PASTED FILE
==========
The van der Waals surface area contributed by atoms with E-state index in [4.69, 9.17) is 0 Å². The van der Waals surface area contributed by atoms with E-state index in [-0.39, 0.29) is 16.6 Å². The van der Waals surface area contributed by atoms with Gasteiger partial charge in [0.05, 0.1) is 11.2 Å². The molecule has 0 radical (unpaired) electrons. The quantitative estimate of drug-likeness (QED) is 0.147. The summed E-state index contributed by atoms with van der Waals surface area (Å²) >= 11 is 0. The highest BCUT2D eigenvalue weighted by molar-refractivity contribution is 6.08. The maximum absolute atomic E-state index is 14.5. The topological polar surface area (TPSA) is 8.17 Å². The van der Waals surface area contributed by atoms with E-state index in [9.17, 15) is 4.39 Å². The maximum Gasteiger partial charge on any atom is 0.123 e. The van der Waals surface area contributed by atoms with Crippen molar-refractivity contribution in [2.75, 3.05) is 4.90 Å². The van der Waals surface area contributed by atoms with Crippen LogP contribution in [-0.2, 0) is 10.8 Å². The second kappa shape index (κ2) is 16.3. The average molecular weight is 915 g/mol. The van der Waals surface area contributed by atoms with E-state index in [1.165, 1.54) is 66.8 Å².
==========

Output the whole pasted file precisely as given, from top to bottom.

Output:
The van der Waals surface area contributed by atoms with E-state index in [4.69, 9.17) is 0 Å². The van der Waals surface area contributed by atoms with E-state index in [-0.39, 0.29) is 16.6 Å². The van der Waals surface area contributed by atoms with Gasteiger partial charge in [0.05, 0.1) is 11.2 Å². The molecule has 0 radical (unpaired) electrons. The quantitative estimate of drug-likeness (QED) is 0.147. The summed E-state index contributed by atoms with van der Waals surface area (Å²) >= 11 is 0. The highest BCUT2D eigenvalue weighted by molar-refractivity contribution is 6.08. The maximum absolute atomic E-state index is 14.5. The topological polar surface area (TPSA) is 8.17 Å². The van der Waals surface area contributed by atoms with E-state index in [9.17, 15) is 4.39 Å². The maximum Gasteiger partial charge on any atom is 0.123 e. The van der Waals surface area contributed by atoms with Crippen molar-refractivity contribution in [2.75, 3.05) is 4.90 Å². The van der Waals surface area contributed by atoms with Crippen LogP contribution in [-0.2, 0) is 10.8 Å². The second kappa shape index (κ2) is 16.3. The average molecular weight is 915 g/mol. The van der Waals surface area contributed by atoms with E-state index in [1.165, 1.54) is 66.8 Å².